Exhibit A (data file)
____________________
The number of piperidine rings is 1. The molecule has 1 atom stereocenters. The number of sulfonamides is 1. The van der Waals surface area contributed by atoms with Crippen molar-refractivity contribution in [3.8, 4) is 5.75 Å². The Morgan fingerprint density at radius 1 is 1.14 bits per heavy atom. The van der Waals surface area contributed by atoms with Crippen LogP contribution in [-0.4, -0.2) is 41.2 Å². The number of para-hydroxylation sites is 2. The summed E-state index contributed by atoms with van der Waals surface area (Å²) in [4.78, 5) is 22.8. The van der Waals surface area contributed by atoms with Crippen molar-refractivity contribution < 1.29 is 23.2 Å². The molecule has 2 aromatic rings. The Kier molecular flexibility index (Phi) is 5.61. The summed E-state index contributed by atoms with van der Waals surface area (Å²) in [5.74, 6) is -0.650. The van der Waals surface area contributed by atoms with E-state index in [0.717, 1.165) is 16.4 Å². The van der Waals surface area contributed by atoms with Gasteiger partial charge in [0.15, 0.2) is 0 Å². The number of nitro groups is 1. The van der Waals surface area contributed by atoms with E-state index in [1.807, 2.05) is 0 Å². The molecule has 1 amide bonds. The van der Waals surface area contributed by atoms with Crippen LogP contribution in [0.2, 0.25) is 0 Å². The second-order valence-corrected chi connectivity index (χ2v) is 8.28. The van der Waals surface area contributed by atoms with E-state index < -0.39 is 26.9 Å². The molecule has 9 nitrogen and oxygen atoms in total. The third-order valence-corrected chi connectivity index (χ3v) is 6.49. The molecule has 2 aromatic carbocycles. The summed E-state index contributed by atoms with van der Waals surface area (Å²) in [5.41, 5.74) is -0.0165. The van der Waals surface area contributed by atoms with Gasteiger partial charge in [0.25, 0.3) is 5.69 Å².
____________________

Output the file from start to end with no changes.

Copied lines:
The number of piperidine rings is 1. The molecule has 1 atom stereocenters. The number of sulfonamides is 1. The van der Waals surface area contributed by atoms with Crippen molar-refractivity contribution in [3.8, 4) is 5.75 Å². The Morgan fingerprint density at radius 1 is 1.14 bits per heavy atom. The van der Waals surface area contributed by atoms with Crippen LogP contribution in [-0.4, -0.2) is 41.2 Å². The number of para-hydroxylation sites is 2. The summed E-state index contributed by atoms with van der Waals surface area (Å²) in [4.78, 5) is 22.8. The van der Waals surface area contributed by atoms with Crippen molar-refractivity contribution < 1.29 is 23.2 Å². The molecule has 2 aromatic rings. The Kier molecular flexibility index (Phi) is 5.61. The summed E-state index contributed by atoms with van der Waals surface area (Å²) in [5.74, 6) is -0.650. The van der Waals surface area contributed by atoms with E-state index in [0.717, 1.165) is 16.4 Å². The van der Waals surface area contributed by atoms with Gasteiger partial charge in [0.15, 0.2) is 0 Å². The number of nitro groups is 1. The van der Waals surface area contributed by atoms with E-state index in [1.807, 2.05) is 0 Å². The molecule has 1 amide bonds. The van der Waals surface area contributed by atoms with Crippen LogP contribution in [0.2, 0.25) is 0 Å². The second-order valence-corrected chi connectivity index (χ2v) is 8.28. The van der Waals surface area contributed by atoms with E-state index < -0.39 is 26.9 Å². The molecule has 9 nitrogen and oxygen atoms in total. The third-order valence-corrected chi connectivity index (χ3v) is 6.49. The molecule has 2 aromatic carbocycles. The summed E-state index contributed by atoms with van der Waals surface area (Å²) in [5.41, 5.74) is -0.0165. The van der Waals surface area contributed by atoms with Gasteiger partial charge in [0.25, 0.3) is 5.69 Å².